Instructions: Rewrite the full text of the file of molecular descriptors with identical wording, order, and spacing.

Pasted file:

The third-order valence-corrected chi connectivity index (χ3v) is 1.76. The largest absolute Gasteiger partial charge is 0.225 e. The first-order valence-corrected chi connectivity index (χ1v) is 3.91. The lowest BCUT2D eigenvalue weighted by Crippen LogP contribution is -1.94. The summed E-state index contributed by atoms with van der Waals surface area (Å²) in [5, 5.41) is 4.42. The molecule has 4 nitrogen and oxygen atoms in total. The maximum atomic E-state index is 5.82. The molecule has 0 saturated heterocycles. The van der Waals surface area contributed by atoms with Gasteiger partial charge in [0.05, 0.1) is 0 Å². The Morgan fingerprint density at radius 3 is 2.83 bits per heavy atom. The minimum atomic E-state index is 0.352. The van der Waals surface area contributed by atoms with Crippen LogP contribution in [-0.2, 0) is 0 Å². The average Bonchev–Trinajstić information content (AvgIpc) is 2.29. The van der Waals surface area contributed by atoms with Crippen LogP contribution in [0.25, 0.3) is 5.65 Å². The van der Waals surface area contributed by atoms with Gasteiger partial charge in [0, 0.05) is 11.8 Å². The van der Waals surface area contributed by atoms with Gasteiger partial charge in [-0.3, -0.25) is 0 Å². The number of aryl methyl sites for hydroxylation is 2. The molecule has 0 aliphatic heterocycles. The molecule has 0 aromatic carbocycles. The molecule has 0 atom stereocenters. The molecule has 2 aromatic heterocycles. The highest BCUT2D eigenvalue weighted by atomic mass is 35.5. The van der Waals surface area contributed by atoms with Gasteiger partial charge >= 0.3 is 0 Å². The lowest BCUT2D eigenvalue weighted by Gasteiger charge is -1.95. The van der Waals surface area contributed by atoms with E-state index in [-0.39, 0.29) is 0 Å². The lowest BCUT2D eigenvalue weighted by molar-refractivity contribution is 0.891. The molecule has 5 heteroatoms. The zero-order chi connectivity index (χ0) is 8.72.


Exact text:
The third-order valence-corrected chi connectivity index (χ3v) is 1.76. The largest absolute Gasteiger partial charge is 0.225 e. The first-order valence-corrected chi connectivity index (χ1v) is 3.91. The lowest BCUT2D eigenvalue weighted by Crippen LogP contribution is -1.94. The summed E-state index contributed by atoms with van der Waals surface area (Å²) in [5, 5.41) is 4.42. The molecule has 4 nitrogen and oxygen atoms in total. The maximum atomic E-state index is 5.82. The molecule has 0 saturated heterocycles. The van der Waals surface area contributed by atoms with Gasteiger partial charge in [0.05, 0.1) is 0 Å². The Morgan fingerprint density at radius 3 is 2.83 bits per heavy atom. The minimum atomic E-state index is 0.352. The van der Waals surface area contributed by atoms with Crippen LogP contribution in [-0.2, 0) is 0 Å². The average Bonchev–Trinajstić information content (AvgIpc) is 2.29. The van der Waals surface area contributed by atoms with Crippen LogP contribution in [0.25, 0.3) is 5.65 Å². The van der Waals surface area contributed by atoms with Gasteiger partial charge in [0, 0.05) is 11.8 Å². The van der Waals surface area contributed by atoms with Gasteiger partial charge in [-0.3, -0.25) is 0 Å². The number of aryl methyl sites for hydroxylation is 2. The molecule has 0 aliphatic heterocycles. The molecule has 0 aromatic carbocycles. The molecule has 0 atom stereocenters. The molecule has 2 aromatic heterocycles. The highest BCUT2D eigenvalue weighted by atomic mass is 35.5. The van der Waals surface area contributed by atoms with Gasteiger partial charge >= 0.3 is 0 Å². The lowest BCUT2D eigenvalue weighted by Gasteiger charge is -1.95. The van der Waals surface area contributed by atoms with E-state index in [-0.39, 0.29) is 0 Å². The lowest BCUT2D eigenvalue weighted by molar-refractivity contribution is 0.891. The molecule has 5 heteroatoms. The zero-order chi connectivity index (χ0) is 8.72.